Build Complete, Bluegrass, and SNOW.

ivoroid cut by hand

ivoroid cut by hand

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P1090275So, after 7 weeks of building, the dreadnought is together, fretted, inlayed, carved, and jsut about ready to be sprayed with lacquer. Unfortunately, we must first complete a finishing class before we will all cut loose in the spray booth. That means 7 weeks of practice sanding, color-matching, sunbursting, grain-filling, spraying, more sanding, etc. We’ll also have a Repairs Class, where we practice routing for pickups and necks in electric guitar bodies, make oodles of guitar nuts, and squeeze in some self-directed repair work. This will all of course be scrutinized by our stringent taskmaster, so I will be sanding my fingers to the bone! I’m pumped!

This past weekend the Minnesota Bluegrass and Old Time Music Association had it’s winter wingding at a big hotel just west of Minneapolis. A bunch of us old time musicians made our way out there, danced our hineys off, and played tunes to boot. I had a great time, hung out and played tunes with some great folks like Chirps Smith, Bill Peterson, and Clancy from Port Wing Donut Fame, not to mention the awesome Twin Cities crowd. I even got in some bluegrass and honky tonk while I was at it!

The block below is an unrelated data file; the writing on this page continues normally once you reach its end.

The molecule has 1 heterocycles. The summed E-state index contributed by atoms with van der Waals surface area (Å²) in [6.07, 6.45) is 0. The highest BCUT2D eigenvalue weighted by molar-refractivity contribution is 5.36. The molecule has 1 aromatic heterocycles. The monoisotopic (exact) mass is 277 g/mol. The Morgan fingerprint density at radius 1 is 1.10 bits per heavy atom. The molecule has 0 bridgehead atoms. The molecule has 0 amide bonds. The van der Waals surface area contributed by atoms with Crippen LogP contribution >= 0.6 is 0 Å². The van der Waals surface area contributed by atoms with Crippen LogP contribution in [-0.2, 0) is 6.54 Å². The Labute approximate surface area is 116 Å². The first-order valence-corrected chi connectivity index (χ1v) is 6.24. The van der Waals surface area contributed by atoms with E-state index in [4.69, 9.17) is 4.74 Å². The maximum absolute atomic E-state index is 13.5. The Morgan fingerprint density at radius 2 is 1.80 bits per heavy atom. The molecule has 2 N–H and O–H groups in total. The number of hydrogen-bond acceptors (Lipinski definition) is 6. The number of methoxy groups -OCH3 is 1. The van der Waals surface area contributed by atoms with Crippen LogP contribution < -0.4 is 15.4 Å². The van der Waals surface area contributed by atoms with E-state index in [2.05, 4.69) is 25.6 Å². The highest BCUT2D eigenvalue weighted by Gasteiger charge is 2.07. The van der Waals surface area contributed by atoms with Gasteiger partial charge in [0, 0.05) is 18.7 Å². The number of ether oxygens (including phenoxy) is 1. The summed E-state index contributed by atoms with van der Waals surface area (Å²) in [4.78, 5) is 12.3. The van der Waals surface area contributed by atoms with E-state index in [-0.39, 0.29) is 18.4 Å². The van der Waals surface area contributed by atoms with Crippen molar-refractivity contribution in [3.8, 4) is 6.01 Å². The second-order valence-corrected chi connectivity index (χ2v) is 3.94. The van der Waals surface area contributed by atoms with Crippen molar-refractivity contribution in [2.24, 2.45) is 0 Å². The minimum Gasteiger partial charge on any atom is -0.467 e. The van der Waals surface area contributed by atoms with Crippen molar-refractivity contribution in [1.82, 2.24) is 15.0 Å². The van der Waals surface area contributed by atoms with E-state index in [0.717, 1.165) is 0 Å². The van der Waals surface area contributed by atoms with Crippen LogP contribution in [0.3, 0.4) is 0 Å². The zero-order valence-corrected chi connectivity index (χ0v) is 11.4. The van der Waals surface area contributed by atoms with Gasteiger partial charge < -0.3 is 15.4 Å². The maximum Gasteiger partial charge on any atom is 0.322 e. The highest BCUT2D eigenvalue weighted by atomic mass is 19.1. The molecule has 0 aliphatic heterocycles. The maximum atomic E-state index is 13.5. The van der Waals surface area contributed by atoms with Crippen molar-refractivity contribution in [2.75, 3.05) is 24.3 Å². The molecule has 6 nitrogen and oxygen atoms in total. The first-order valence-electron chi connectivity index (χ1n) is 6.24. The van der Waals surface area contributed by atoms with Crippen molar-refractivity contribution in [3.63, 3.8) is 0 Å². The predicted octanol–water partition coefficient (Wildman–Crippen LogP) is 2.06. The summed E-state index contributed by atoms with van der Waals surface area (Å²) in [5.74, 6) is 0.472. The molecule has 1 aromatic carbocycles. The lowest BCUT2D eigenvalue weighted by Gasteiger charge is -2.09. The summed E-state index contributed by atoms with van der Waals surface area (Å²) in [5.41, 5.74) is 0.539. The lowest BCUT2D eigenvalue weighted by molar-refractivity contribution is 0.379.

Next week is SPRING BREAK, and I’ll be living it up Midwest Style, going to a square dancing festival, skiing, hot tubbing, visiting luthiers (and saunas) from Northwest Minnesota clear down to Madison Wisconsin. Whee!

Pictures of Stuff!

With one week of Construction Class to go, I’ve carved the heel, set the neck (a careful adjustment of the dovetail joint considering neck extension height, centerline, and twist), profiled the headstock (complete with a vintage taper), drilled for tuners, and glued the neck in with hot hide glue.

Next up is to glue on the fingerboard, finish carving the neck, fretting, and oodles of sanding. I’ve got a pretty neat headstock inlay in the works, but I’m working out the kinks before I commit to it. I’ll give you a hint: it involves ivoroid sheetstock and is in the classic Gibson style.

This weekend I have the pleasure of attending the 7th Annual Port Wing Donut Fry in upper Wisconsin; it was a blast. Picture, if you can, a town hall built in the 1940’s crammed with children playing, a lengthy talent show, epic potluck, and thousands of delicious donuts being fried in freshly-rendered lard. A very tender Midwestern experience for me.